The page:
When to use telephoto lens

Given they’re usually pretty big, it’s best to use a telephoto lens outside, especially when you have some distance between you and your subject.

Telephoto lenses are a must-have camera lens for shooting wildlife photography, sports photography and astronomy.

  • Wildlife photography
  • Sports Photography
  • Astronomy

For jobs that require you to get closer to a subject without physically moving close, telephoto lenses are key. Sports photography, nature and wildlife, and basically anything far away from your line of sight can be captured using a long lens or telephoto. A 70-200mm focal length is a standard telephoto lens that’s spot on for beauty and close-up portrait photography.

As you get into the longer lenses like the 300mm, 500mm and even the 800mm, the heavier they are so you’ll need a tripod to eliminate camera shake. These lenses are not to be confused with macro lenses which allows a photographer to view subjects at almost microscopic levels. We have the best wedding photographer in Yarra Valley to capture your beautiful moments on your wedding day.

Wide Angle Lenses

Wide angle lenses aren’t your typical, everyday lens. But they’re still one of the must-have camera lenses. They’re the exact opposite of telephoto lenses, as you can fit more into the frame in a much shorter distance. The focal length of these lenses is pretty much anything below 40mm. The smaller the focal length number, the more you’ll be able to fit into the frame. Because of the distortion you can get, wide-angle lenses aren’t particularly great for individual portraits, but they can be great for shooting in cramped interiors, large group shots, and landscapes!

Wide-angle lenses allow for more use of your camera’s frame. From landscapes and group photos to fashion and advertising, wide-angle lenses visually give you the world; especially if your camera body is a full-frame camera. Anything with a focal length of 35mm and less is considered to be a wide-angle lens, such as a 24mm lens or 18mm-35mm wide-angle zoom lens.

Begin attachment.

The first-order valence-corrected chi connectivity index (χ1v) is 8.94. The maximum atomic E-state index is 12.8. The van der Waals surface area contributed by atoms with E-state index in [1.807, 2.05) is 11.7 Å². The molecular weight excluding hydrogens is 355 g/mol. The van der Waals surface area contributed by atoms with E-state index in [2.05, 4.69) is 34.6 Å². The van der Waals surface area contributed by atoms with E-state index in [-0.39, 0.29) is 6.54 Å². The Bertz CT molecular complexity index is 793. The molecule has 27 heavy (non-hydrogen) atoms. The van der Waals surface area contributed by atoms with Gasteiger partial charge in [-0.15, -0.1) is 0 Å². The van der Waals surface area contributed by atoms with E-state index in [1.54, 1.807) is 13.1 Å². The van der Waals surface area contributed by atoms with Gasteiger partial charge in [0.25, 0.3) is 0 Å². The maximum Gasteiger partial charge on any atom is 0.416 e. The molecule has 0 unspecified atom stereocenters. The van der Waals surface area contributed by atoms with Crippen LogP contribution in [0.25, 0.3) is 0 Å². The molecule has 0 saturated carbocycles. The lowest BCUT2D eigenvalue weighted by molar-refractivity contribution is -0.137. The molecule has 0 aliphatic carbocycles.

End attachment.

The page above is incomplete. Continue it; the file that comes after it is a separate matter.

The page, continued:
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So why do you need a wide-angle prime, and what wide-angle prime when to use you need specifically? As for our recommendations here, regardless of your camera ecosystem, you will want the full-frame equivalents of around 24mm, 28mm, or 35mm with an aperture that is at least f/2 or brighter to really get the benefits of owning a particular prime lens. A wide-angle prime is particularly useful for many different things. Going on vacation? A wide-angle prime is pretty nifty for taking landscapes and taking your large, group family photos (in fact, this lens is great for any group photo of more than three or four people). A wide-angle prime is also the ideal lens for street photography. And if you’re really creative, shooting single person portraits with a wide-angle prime is also very, very rewarding.

If you’re shooting full-frame, this is most typically 16–35mm, but there are also other possible variants like a 12–24mm. On a crop sensor, these types of lenses tend to look like 10–18mm. Now, this type of lens is a favourite because of the particular creative disciplines they cover. I specifically got a 16–35mm to shoot both video and photo for real estate and architecture and let me tell you, this lens is amazing for shooting both of those things. Wide-angle zoom is also the go-to lens for shooting landscape. I know I’ve probably said a lot of these lens categories are good for landscape, but the 16–35mm is easily the best lens for it, especially towards the wider end of the lens. 16–35mm makes a great lens for both street and travel photography and competes with its wide-angle prime counterpart here. The wide-angle zoom is best during the daytime usually because 16–35mm lenses typically come in an aperture of f/4. You can get an f/2.8 if you’re willing to pay for it, but I don’t believe it’s worth it as much as getting the f/2.8 variant for telephoto zooms. For that reason, I still advocate for a wide-angle prime in your kit since the brighter aperture will come in handy when you need more light and f/4 doesn’t cut it. 

Macro Lenses

Macro lenses are your basic lens for close up photography. They have a 1:1 ratio, which basically means they can capture your subject at life-size magnification. All of this means that macro lenses are perfect for taking nature photography, insect photography, and detail photography. Extremely beautiful portraits can also be taken with these must-have camera lenses. Making a macro lens a good all-around purchase.

Macro lenses are for close up photography. They have a 1:1 ratio, which basically means they can capture your subject at life-size magnification. 

When to use a macro lens: 

The above means that macro lenses are perfect for taking: